The couple will tie the knot towards the end of the year and Sakshi, who had authored the book 'The Big Indian Wedding', (whose launch in Mumbai we had attended along with the likes of heavy hitters like Amitabh Bachchan and Mukesh Ambani), seems to be enjoying every minute of her own. And as expected, the guest list of her wedding is expected to see the country's top movers and shakers from the worlds of business, politics and Bollywood in attendance.
Guess who's coming?
The case of prominent prime TV sound byte-er and Congress spokesperson Tehseen Poonawalla and Monica Vadhera, cousin of Robert Vadra, Sonia Gandhi's son-in-law, seems to get even curious.
Monica Vadhera and Tehseen Poonawalla
A couple of years ago, the couple was the subject of a storm in a tea cup, when a PRO had claimed that the two were not in a relationship at all, and their 'affair' was the result of a carefully choreographed PR exercise, cooked up by Poonawalla for some 'cheap' publicity.
Ekta Kapoor and Tanuj Garg
Now, we are informed (by another publicist) that not only has the couple been married for a while, but that Vadhera has since shifted to her husband's city Pune and is busy with the setting up of her 'new business venture': a high fashion jewellery studio.
'A big launch is expected just around the festive corner', we are informed, and guests who will be flying in for the occasion will be the couple's friends from Bolly town like Ekta Kapoor and Tanuj Garg. What makes all of this interesting, is that the other high-profile guests expected run the gamut of the political spectrum, way beyond the couple's obvious Congress connections: like MP Tej Pratap Singh ( the grand nephew of former UP CM Mulayam Singh Yadav), who is married to former Bihar CM Lalu Prasad Yadav's daughter; along with Rajya Sabha MP and Amar Singh.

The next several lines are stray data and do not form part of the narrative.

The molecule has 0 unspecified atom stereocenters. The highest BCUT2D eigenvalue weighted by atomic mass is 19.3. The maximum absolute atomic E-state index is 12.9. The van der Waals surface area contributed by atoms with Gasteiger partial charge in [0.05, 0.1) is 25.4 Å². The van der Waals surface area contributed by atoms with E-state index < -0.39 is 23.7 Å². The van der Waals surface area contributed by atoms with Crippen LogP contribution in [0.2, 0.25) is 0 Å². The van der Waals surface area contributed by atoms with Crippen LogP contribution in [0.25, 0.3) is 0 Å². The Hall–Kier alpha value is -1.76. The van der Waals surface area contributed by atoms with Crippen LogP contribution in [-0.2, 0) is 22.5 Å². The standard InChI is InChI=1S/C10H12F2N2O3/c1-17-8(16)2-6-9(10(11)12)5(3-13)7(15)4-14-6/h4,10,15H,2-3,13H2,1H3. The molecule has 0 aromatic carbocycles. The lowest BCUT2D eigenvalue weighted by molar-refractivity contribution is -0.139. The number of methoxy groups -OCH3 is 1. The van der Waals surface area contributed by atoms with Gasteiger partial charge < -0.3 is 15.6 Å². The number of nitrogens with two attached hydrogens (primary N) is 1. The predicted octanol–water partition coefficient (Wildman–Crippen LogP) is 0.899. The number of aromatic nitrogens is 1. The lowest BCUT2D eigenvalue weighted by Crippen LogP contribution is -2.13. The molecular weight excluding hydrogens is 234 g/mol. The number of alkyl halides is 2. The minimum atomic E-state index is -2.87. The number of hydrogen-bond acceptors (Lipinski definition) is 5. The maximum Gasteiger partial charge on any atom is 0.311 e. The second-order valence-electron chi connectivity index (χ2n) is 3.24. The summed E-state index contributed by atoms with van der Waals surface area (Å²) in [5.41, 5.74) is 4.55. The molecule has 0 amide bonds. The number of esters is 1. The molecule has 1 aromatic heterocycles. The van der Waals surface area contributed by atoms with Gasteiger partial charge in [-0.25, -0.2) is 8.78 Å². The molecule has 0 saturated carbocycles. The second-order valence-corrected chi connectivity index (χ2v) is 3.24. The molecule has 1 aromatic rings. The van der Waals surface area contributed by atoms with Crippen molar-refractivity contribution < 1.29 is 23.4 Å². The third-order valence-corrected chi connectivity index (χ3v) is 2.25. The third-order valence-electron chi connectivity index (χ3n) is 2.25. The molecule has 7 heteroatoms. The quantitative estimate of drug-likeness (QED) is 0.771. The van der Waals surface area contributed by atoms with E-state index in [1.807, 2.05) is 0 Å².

This flaunting of heavy weight political connections does not end there. In faux tantalising breathless ardour, the publicist informs, "We haven't finished with the list of the guests yet, but then some secrets need to be kept as secrets, especially when the birdie suggests that there could be a former President attending the event too." Could this mean that a certain Pranab Mukherjee himself will preside at the opening of a fashion jewellery store in Pune? The mind boggles.
Green on both sides
Even as the tide appears to be turning against the present regime at the centre and all kinds of voices, especially those who serve as a weathervane for the direction of shifting winds are being heard, one wise political-watcher, with enough friends in industry and government, has insights that are well worth considering.
According to him, though the man at the top is personally not corrupt, enough evidence exists that when it comes to chicanery, both sides of the grass are green enough. What's more, he says, that an insidious and self-serving nexus exists between both the ruling regime and the one it replaced at the Centre.
How so? By an unspoken code that allows each to look away from the other's misdemeanors and protect each other's interests, regardless of the high moral ground of their public posturing. "A high-profile former minister was given due warning of the raids to be conducted on his son's businesses," we are informed.
"As for the flamboyant liquor baron with large serviced debts to banks, everyone knows he called on the very man who is supposed to be pursuing him publicly on the eve of his flight from India." Ah, so.